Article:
Imagine being able to see into the future. To prevent possible conflicts before they occur. The 5G connected car will let drivers do just that.
What is 5G connectivity?
It means the 5th generation of network connectivity. In the case of 3G, users had a high speed bandwidth to connect to the internet for the first time from their mobile phones. When 4G came along, it was faster and allowed for consumption of online video and larger files. Now, with 5G we will see the Internet of Things finally take shape.
Detection of obstacles on the road:
5G connectivity gives drivers predictive information for faster, better decision making.
“Before, the car only gave information the driver could see. Now, thanks to 5G technology, the car will get information from the city before the driver sees it.”, says César de Marco, SEAT engineer. The 5G connected car in a smart city can detect pedestrians, cyclists and static obstacles. In this way, drivers will get predictive information to make faster, better decisions.
Cameras, sensors and beacons:
Hardware like infrared cameras, sensors and beacons are embedded into the infrastructure to communicate with this connected car. In the case of pedestrians, cameras connected to traffic lights detect the pedestrians. Information is sent to the 5G network, then back to the vehicle to alert the driver.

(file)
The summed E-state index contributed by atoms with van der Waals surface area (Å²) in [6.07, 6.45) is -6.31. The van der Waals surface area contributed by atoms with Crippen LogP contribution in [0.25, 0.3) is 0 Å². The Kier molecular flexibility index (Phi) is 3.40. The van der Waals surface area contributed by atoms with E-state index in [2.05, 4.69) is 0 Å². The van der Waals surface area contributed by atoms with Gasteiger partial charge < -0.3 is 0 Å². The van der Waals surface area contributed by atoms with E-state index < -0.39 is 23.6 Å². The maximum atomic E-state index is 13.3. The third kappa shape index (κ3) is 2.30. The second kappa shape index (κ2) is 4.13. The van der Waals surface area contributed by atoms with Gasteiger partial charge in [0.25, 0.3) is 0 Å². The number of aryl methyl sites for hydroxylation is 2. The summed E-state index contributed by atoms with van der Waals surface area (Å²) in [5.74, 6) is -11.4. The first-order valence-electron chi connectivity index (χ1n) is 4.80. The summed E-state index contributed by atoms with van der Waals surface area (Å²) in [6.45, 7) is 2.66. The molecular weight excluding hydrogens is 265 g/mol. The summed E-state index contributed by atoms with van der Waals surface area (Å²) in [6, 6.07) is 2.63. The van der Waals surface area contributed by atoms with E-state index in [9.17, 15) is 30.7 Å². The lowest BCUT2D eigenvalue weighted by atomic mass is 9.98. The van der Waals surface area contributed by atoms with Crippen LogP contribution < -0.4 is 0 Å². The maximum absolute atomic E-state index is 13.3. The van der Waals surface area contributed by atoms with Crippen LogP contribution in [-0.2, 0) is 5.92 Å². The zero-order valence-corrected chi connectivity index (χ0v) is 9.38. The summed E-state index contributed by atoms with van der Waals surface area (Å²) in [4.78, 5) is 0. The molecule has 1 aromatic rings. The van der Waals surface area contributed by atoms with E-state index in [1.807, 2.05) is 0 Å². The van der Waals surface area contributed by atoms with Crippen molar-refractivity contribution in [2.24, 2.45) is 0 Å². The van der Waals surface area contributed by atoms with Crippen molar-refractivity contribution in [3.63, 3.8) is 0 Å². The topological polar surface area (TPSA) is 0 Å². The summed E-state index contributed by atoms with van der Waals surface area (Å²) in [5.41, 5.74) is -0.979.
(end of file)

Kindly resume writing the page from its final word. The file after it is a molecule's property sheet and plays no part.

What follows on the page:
“For cyclists, we used additional techniques because they are moving a bit faster. We added electronics to the bike, and small electronic markers in the city infrastructure,” according to de Marco.
How fast is 5G speed?
“With 5G connectivity, the reaction time from when the car detects an obstacle to when it is communicated would be about 5 milliseconds,” says de Marco.
One of the charactistics of 5G technology is the low latency, or the time it takes for a network to repond to commands. Humans, for example, respond to touch, sight or smell in about 150 milliseconds.
Networks, servers and big data for smart cities
Cars fitted with 5G technology are only as successful as the environment they operate in. Local administrations and telecommunication companies must put the infrastructure in place first. “We are upgrading our system networks and deploying our servers closer to the end user,” says Telefónica spokesperson Leticia López. “And we are using a traffic management application that gives real time data.”
Technology that saves
The road toll is not just front page news in New Zealand. Pedestrians, cyclists and motor bike drivers account for almost half of all traffic related fatalities in Spain. Now, with 5G technology on the horizon, accidents could be reduced by 68%, according to international 5G automotive associations.